Written by Emma Vetriano • Published 23rd February 2012


Last week our digital team took it in turns to attend various talks across London about the unpredictable world of social media.

All this has been in aid of Social Media Week, which is taking place in a number of cities around the world. Founded by strategy firm Crowdcentric, it offers a series of interconnected activities and conversations on emerging trends in social and mobile media across all major industries.

One of the talks I attended was ‘The future of brand communications’. This involved discussion on the changes that are happening in how brands communicate with their audiences.

Social networking, or what they said should be dubbed ‘social communicating’ has led way to revolutionary ways of connecting with audiences. However, this also poses new threats to brand reputations. It enables those who do not support your brand/company to voice their opinions too.  Making it increasingly hard to control all that is being said.

This is in addition to employees who are present on social networks. And with many people not understanding the power of a single tweet, slip-ups are more common than not.

During the discussion that took place, there were a lot of interesting insights thrown about overcoming such challenges. One that interested me, in particular, was by Tom Messett, Global Editor In Chief of social media at Nokia. He suggested that brands should invest in their advocates. Advocates don’t necessarily have to be those with hundreds of followers but individuals that are passionate about your brand already.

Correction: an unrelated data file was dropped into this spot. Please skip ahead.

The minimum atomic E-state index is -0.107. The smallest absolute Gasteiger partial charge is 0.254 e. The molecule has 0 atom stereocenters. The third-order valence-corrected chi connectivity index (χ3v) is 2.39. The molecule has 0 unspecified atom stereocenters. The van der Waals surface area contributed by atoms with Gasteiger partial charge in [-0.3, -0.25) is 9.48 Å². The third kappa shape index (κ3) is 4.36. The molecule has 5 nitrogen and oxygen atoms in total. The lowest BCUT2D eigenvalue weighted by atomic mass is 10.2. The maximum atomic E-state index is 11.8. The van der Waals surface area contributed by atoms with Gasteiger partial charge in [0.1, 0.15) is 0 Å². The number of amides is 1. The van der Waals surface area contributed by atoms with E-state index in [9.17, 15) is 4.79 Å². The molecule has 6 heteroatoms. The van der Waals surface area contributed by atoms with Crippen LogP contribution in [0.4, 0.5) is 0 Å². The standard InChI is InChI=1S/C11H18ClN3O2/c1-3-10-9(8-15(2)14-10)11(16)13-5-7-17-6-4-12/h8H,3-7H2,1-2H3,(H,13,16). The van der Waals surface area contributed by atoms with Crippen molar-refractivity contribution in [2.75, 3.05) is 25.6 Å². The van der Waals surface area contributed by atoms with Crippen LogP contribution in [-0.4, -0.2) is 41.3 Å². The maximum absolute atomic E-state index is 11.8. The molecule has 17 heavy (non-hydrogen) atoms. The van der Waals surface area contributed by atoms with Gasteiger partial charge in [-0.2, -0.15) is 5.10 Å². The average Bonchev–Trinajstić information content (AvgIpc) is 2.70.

He argued that these are the people that spread positive news about your brand. Social media has given them the power to spread the word further, which can only be beneficial, surely?

Educating your employees on social media can overcome clumsy faux pas. Enabling one person in each team to be clued up on it means they’ll be able to pass this on to others.

It seems that for every challenge social media poses for brand communications there is an equally logical answer.

What do you think?